Wednesday, February 04, 2004

February 4, 2004
Writer Emma Bull has a few words to say about John Fusco’s comments denying the Mideast metaphor of a Cowboy dispensing Western justice in his new movie Hidalgo (see January 29 and February 1):

“I love it when a fellow writer claims that metaphor was never part of
the story creation process. Tim Powers, one of the best fantasy
novelists ever, used to say regularly that he only wrote entertaining
yarns, that he didn't think about subtext. For all I know, he still
says so, but he no longer does it in my hearing. That's because I
finally responded with, ‘Powers! Liar, liar, pants on fire!’

“Humans turn to metaphor the way a passing finch turns to a bird feeder. Consciously or not, we process enormous amounts of our experience by turning it into metaphor. Humans involved in creative stuff absolutely swim in metaphor.

“I'll go out on a limb here, and say that no story is ever solely about
the characters and situation in the story. The writer may not be
entirely aware of what he or she is doing, but somewhere in there is
the playing-out of his love for his dad, or her fear of cancer, or his
anger at the slow death of his hometown. No, writing isn't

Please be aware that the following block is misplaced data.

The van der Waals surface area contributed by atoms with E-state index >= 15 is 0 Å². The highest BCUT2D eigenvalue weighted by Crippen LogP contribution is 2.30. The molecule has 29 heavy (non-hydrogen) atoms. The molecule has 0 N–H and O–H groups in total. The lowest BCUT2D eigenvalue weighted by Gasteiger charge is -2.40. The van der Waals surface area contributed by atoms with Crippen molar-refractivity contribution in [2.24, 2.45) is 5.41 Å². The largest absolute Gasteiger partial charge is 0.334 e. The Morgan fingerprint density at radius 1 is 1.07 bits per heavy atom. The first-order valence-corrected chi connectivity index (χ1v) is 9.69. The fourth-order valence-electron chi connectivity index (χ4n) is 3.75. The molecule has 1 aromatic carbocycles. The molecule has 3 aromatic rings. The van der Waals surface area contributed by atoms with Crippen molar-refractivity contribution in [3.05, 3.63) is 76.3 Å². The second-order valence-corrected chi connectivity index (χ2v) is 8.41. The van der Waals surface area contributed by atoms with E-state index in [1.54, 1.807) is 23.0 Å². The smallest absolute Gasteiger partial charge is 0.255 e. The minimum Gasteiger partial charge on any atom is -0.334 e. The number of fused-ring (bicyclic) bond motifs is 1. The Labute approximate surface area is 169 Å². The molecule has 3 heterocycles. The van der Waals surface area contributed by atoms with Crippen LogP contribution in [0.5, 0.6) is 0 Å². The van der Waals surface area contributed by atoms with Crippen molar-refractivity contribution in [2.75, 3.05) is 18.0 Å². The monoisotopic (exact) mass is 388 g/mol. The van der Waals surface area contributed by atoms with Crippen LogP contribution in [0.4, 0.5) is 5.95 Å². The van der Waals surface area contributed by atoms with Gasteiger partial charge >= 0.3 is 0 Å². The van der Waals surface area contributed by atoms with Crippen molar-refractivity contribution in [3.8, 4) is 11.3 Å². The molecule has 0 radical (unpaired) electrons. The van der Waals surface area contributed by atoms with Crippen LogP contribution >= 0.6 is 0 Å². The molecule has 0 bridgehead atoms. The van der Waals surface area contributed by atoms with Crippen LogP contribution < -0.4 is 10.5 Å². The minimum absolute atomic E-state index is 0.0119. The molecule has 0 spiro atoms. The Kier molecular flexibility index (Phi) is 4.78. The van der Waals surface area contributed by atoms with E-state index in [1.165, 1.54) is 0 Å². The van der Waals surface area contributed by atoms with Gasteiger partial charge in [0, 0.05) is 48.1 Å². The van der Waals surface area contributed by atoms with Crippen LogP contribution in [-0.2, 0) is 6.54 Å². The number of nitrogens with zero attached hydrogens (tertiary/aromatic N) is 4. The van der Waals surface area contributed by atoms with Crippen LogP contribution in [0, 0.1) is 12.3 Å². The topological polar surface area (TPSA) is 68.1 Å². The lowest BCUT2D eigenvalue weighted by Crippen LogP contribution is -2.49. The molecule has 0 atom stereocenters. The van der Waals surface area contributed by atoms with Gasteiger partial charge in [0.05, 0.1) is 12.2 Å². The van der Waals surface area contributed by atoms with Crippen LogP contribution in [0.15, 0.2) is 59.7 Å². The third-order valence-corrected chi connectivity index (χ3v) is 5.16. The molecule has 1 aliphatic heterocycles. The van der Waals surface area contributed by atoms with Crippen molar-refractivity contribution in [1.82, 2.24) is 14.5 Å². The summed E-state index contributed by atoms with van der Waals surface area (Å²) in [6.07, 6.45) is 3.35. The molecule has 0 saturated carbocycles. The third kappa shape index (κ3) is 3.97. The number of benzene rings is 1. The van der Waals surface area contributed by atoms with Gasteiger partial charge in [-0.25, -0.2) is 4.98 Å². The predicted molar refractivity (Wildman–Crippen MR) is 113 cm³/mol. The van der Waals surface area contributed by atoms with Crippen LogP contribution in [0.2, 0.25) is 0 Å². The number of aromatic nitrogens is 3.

psychoanalysis. But who you are informs what you write and how you
write about it, and the making of metaphors is the process by which
that happens.

“Reading is also a process of making metaphors. This is why no one ever
reads exactly the story that the writer meant to write. Mr. Fusco (or
the producers or the director or the studio execs) may not have seen
the story as a metaphor for the U.S.'s relationship to the Middle East
before September 11, but that doesn't mean the viewer won't, or

“Once the art leaves your hands, it no longer really belongs to you.
This makes writers a little crazy...and is why I tell my writing
workshop students that they should be aware of the subtext of what
they've written, and do whatever they can to make it consistent with
the story they want to tell.

“Can't wait to see Hidalgo, whatever metaphors I bring to it. ”

”Every man is bound to leave a story better than he found it.”
—Mary Augusta Ward

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